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H1 Risk Assessment

When applying for a standard permit, the Environment Agency have done most of the risk assessment for you. When you apply for a bespoke permit their maybe some grey areas with regards to risk, as such a H1 Risk Assessment may be required.

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Aims of the H1 Risk Assessment

A H1 Risk Assessment is a method for gauging risks of certain aspects of your activities. Below we have jumped straight in to an example, as to why an H1 Risk Assessment is required:

https://upload.wikimedia.org/wikipedia/commons/thumb/6/67/Risk_Analysis_Chart.svg/512px-Risk_Analysis_Chart.svg.pngAn operator is recycling plastics, and there are several emissions points where vapors and particulates from the recycling process are escaping in to the air, of particular concern may be VOCs;

 - Bromodichloromethane

 - 1,1-Dichloroethane

 - Tetrachloromethane

The above three VOCs are being released and it unclear whether the levels are safe. Do they pose a risk to the environment? Do they pose a risk to nearby residents? This is where the H1 Risk Assessment comes in to play.

By assessing volumes, concentrations, dilution and sensitivity of receptors a risk level can be deduced. This information can be used to;

1 - Help Support an application for an Environmental Permit

2 - Lessen Monitoring Requirements for a Particular Substance

Wlofab [CC BY-SA 4.0], via Wikimedia Commons

There are four major steps in completing an H1 Risk Assessment, the first is to identify the risks associated with your permitted activity, the second is to assess those risks, the third to decide on appropriate measures (and to justify those measures, and finally to present your findings to the Regulator (Environment Agency).

If you have any question regarding H1 Risk Assessments in connection with Environmental Permits then please contact SWEL for a free initial consultation.

H1 Risk Assessment - Case Study - Typical Procedure & Data Requirements

SWEL have completed numerous H1 Assessments for various installations and discharge activities. The "meat" of the work is finding the data to put into the assessment, the rest is quite easy. The job can be very quick if the data is to hand but in most cases it is not, which may require monitoring or consultations with various bodies. For a H1 assessment for an Installation Permit we would require quite a lot of data.

Indirect Emissions

This covers thing like electricity use . . . . global warming potential and the likes.

Direct Emissions

This would deal with discharges to water, air and land. In each case you will need a wealth of data in order to populated the H1 software. The Environment Agency ordinarily insist on MCerts accredited monitoring. An example might be NOx, SOx or POx.

Environmental Data

River flow by volume, water quality and air quality, these are required to populate the H1 Assessment Software.

H1 Software Use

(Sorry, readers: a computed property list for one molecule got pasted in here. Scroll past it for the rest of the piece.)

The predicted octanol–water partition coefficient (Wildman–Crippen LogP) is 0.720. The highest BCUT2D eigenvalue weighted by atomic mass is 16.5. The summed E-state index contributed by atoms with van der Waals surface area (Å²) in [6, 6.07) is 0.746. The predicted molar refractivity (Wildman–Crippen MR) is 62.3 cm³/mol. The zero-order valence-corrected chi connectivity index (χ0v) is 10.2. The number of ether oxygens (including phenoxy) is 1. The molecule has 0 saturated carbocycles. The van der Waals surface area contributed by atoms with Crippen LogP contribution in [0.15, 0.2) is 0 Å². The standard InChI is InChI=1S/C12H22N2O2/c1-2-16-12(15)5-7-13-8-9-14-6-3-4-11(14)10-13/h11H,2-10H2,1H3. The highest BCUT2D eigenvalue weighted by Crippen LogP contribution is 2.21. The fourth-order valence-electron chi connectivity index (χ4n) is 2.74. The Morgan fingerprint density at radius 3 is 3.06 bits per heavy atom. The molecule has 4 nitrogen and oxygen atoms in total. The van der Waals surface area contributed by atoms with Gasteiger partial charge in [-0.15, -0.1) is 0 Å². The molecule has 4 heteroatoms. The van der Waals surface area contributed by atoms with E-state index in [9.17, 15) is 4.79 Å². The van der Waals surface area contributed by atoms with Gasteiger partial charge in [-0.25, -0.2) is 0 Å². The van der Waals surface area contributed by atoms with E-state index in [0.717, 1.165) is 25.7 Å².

Once you have all of you data in place, this is put in to the H1 Software (which is freely available) and hopefully when you consider the volume of output, the concentration of output, the back ground level and the dilution and dispersion, then the substances such as lead, or copper will "screen out" if they do then this is good news. If they do not then you will either have to upgrade your abatement or treatment systems or undertake detailed modeling.

Detailed Monitoring

If the H1 tool does not screen out for a particular substance, then detailed modeling will have to be undertaken. This involves using a program such a aermod, to calculate concentration of certain substances at certain points. You may avoid abatement & treatment upgrades if it can be shown that concentrations are acceptable at nearby receptor locations.

H1 Risk Assessment - Air Impacts: Stage One Screening &  Stage Two Screening

There are two screening levels within the the Air Impacts section of the  H1 modeling software:

Stage 1 Screening

If you process contribution (emission) greater than 1% or 10% of the EAL (Environmental Assessment Level) then it will screen out at this stage. The EAL for different substances depends on the potential for harm that they have. For example PM10 particulates are thought to be less harmful than than PM2.5 Particulates and as such have a higher EAL. Some substances such a Chromium 6 have a very very low EAL. Because they are intensely carcinogenic.

Stage 2 Screening

In stage two screening various additional variables are added to the model. The main additional variable is Background Concentration. This can help of hinder you cuase in terms of screening out, but in our experience you are more likely to screen out at Stage 2 rather than Stage 1.

H1 Risk Assessment - Abatement

When you have received the monitoring data (as above) it is time to start experimenting within the H1 modeling software to see whether you will need abatement. The key here is to have conducted the right kind of monitoring. Each set of monitoring may take a month or so to arrange, it is best to get it all done in one hit. The way to do this is set up a test rig which includes an array of abatement technologies, say a scrubber, a centrifuge and a GAC filter. Monitoring is done at each stage of the test rig. This allows you to obtain data for a variety of abatement options simultaneously.

H1 Abbreviations

BAT - Best Available Technique
BATAEL - Best Available Technique Associated Emissions Level
EAL - Environmental Assessment Level
EQS - Environmental Quality Standard
H - Horizontal (Guidance)
NCCC - National Customer Contact Centre
OPRA - Operational Risk Appraisal
PC - Process Contribution
PEC - Predicted Environmental Concentration
PHS - Priority Hazardous Substance
PCOP - Photochemical ozone potential
Q95 - Freshwater flow equalled or exceeded for 95% of the year
TraC - Transitional and Coastal